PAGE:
Classic White, Black Bedroom Apartment Décor/Decoration Using Color Psychology
Black and White
The classic black and white combination never goes out of fashion. It looks good everywhere and on everybody. Black and white encompass the entire palette -- they are the most general and generous colors, "the first" colors. Maybe for that reason, they are also very eloquent while being succinct. Decorating an entire room with only white immediately reveals and ascetic intent; a completely black room -- though hard to imagine -- conceals a threat and a dark secret. To get the most out of the two you need to mix them up -- it's amazing how many emotions they can convey and how clearly they do it.
The most obvious option is to paint the walls white and to offset them with black furniture. This boring décor choice once represented venerable minimalism in design, but today it tells more about minimalism in creativity. I do believe that white walls and black furniture can still work together -- only when the walls are not rectangular, and the sofas and the armchairs are also of unconventional shape. But most apartments lack such flourishes. Wall art, on the other hand, contains them all, and more.
Black and white artwork by these three artists encapsulates sophistication, simplicity and elegance, the traits most associated with the discussed colors:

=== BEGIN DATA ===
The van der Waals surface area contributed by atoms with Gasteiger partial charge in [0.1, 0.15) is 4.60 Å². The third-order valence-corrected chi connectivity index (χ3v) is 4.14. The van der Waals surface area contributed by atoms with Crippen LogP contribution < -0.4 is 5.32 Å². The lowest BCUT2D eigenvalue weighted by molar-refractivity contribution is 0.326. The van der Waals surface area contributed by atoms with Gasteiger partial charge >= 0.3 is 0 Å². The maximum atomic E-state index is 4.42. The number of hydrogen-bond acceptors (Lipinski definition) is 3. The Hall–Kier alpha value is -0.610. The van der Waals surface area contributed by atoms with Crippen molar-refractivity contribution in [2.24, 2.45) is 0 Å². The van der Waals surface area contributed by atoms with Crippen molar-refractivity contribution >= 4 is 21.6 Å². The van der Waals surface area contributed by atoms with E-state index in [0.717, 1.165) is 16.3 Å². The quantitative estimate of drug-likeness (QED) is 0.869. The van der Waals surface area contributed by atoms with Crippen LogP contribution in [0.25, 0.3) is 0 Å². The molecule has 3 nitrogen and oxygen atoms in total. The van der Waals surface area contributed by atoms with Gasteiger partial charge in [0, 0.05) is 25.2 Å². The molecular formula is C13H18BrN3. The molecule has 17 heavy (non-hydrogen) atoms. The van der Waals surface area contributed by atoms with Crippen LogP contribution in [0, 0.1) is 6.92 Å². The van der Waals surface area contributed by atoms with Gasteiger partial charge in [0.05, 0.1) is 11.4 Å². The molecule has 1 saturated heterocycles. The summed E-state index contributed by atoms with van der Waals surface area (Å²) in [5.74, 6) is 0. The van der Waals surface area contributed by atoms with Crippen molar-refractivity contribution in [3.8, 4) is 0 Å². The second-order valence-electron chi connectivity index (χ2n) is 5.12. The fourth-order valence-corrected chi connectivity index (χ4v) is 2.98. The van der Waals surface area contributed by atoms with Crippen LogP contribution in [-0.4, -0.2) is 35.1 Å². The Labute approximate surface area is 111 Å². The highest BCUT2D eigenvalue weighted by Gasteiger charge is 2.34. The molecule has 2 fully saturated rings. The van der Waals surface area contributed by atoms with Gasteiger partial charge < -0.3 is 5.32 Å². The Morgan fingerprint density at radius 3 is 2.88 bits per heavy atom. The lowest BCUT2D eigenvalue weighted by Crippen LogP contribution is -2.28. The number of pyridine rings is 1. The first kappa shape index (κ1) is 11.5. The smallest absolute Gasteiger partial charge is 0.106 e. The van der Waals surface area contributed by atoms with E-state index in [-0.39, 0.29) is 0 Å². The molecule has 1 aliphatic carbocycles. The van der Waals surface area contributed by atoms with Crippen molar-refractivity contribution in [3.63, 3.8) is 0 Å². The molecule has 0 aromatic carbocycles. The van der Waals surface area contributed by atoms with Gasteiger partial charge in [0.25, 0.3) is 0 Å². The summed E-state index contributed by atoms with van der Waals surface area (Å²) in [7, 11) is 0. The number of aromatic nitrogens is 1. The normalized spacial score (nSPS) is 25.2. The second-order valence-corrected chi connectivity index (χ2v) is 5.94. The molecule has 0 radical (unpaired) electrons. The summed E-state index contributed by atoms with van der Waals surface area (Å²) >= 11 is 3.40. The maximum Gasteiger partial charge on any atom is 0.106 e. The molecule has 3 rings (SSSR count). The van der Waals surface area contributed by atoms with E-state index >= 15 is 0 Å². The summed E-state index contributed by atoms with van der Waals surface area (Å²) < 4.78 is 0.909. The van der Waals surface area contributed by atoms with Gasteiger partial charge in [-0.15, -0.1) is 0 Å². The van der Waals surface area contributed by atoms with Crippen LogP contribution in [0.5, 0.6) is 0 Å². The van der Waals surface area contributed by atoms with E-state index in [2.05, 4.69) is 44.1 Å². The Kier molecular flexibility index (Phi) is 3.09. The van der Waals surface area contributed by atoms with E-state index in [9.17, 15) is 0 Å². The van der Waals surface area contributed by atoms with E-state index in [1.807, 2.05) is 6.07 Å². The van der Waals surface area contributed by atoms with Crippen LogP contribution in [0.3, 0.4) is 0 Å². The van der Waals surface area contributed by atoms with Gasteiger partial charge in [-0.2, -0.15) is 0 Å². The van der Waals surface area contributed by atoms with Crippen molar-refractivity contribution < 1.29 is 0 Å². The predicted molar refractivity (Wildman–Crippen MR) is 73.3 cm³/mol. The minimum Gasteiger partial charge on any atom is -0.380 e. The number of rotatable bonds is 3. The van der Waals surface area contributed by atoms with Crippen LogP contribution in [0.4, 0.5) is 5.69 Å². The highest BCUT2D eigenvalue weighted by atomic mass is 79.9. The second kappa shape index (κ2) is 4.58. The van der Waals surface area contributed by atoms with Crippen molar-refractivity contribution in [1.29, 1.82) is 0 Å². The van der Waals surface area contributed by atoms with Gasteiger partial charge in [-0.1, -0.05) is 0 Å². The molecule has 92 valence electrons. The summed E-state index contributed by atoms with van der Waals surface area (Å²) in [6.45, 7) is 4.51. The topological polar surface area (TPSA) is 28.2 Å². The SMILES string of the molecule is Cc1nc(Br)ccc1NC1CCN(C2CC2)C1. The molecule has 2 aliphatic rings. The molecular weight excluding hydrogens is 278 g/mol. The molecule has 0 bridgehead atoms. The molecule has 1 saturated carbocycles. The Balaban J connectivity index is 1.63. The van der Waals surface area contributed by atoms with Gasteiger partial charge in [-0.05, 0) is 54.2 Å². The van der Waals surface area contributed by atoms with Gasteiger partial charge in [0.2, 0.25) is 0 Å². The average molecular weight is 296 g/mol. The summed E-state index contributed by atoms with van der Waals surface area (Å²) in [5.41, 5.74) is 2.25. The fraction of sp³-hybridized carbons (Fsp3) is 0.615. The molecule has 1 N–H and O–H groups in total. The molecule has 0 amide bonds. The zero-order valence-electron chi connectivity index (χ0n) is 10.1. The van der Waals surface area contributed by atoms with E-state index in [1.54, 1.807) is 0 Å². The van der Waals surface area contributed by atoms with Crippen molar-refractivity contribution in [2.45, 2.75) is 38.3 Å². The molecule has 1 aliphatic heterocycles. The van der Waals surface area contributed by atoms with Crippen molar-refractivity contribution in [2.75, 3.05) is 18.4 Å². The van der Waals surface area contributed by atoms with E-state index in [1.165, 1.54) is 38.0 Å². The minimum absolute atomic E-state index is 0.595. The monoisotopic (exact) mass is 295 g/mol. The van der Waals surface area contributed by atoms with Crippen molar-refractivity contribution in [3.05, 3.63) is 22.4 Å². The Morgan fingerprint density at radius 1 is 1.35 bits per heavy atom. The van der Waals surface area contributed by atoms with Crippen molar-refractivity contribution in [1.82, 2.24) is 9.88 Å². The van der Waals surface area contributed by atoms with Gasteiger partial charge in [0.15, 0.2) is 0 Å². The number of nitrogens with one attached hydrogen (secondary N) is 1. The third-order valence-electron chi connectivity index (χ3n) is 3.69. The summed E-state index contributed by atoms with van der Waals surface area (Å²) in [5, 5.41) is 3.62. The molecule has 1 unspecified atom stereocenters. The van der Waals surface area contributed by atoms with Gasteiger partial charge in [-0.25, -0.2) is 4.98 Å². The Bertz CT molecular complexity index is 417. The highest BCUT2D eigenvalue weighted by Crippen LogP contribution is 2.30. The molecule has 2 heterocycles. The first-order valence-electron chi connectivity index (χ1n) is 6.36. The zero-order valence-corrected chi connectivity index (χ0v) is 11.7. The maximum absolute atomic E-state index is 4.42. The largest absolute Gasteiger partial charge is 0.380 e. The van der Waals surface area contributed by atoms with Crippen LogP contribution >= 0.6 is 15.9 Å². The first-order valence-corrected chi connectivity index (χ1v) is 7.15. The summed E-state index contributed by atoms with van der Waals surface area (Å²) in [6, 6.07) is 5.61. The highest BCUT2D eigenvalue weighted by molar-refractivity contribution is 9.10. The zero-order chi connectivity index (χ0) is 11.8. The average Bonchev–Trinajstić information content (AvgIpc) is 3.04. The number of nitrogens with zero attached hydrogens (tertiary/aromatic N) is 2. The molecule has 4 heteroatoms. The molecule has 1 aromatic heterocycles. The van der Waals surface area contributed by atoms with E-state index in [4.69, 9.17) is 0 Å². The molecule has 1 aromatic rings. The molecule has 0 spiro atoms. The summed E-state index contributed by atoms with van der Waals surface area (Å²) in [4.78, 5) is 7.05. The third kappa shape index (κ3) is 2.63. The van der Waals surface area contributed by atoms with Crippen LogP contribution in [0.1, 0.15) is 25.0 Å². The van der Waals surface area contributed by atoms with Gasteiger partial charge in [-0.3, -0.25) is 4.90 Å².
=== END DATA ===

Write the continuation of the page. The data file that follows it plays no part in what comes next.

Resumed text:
Pollock was a genius of movement and change. His paintings race, run, stumble, fall; they grow, expand, dominate and even terrorize. He is the messiest of the three, and he is outright messy. His paintings demonstrate what an energetic artist and man he was by themselves being sources of energy. As opposed to his colored works, the black and white pieces retain something very elemental and powerful -- the splashes, the dots and the lines perform an intriguing dance that is both austere and sensuous. These paintings speak of will power and can serve as secret replenishment amulets. They are mojo regenerators!
Picasso introduces passion that's on the brink of sentimentality -- or generosity -- depending on your own temperament. The drawings capture danger and excitement that would be difficult to candidly summarize with colors. I think Picasso tried to be brief not for the sake of brevity, but because he had no choice: the themes are so emotional and tense that having too much color would have turned the artistic conception into a parody. These works of art are an exercise in restraint, and Picasso is not different from Pollock in that he operates with will power to achieve his goal. But these are more focused, sharp pieces that suit more for a smaller room, or a quiet corner.
After the above mentioned masters of motion, Malevich's monumental simplicity comes as a relief. However, few would dare to hang these classics in their apartment. Because, after all, everyone can paint THAT. And how pretentious do you have to be to hang a black square on your wall? Abstract art encounters protest and ridicule today as much as it did back in the day. That's what makes Malevich a good "underdog" choice -- a clever way to understate yourself. Underneath is a history of tradition and the willingness to break away from tradition -- to take risks in a larger than life fashion.
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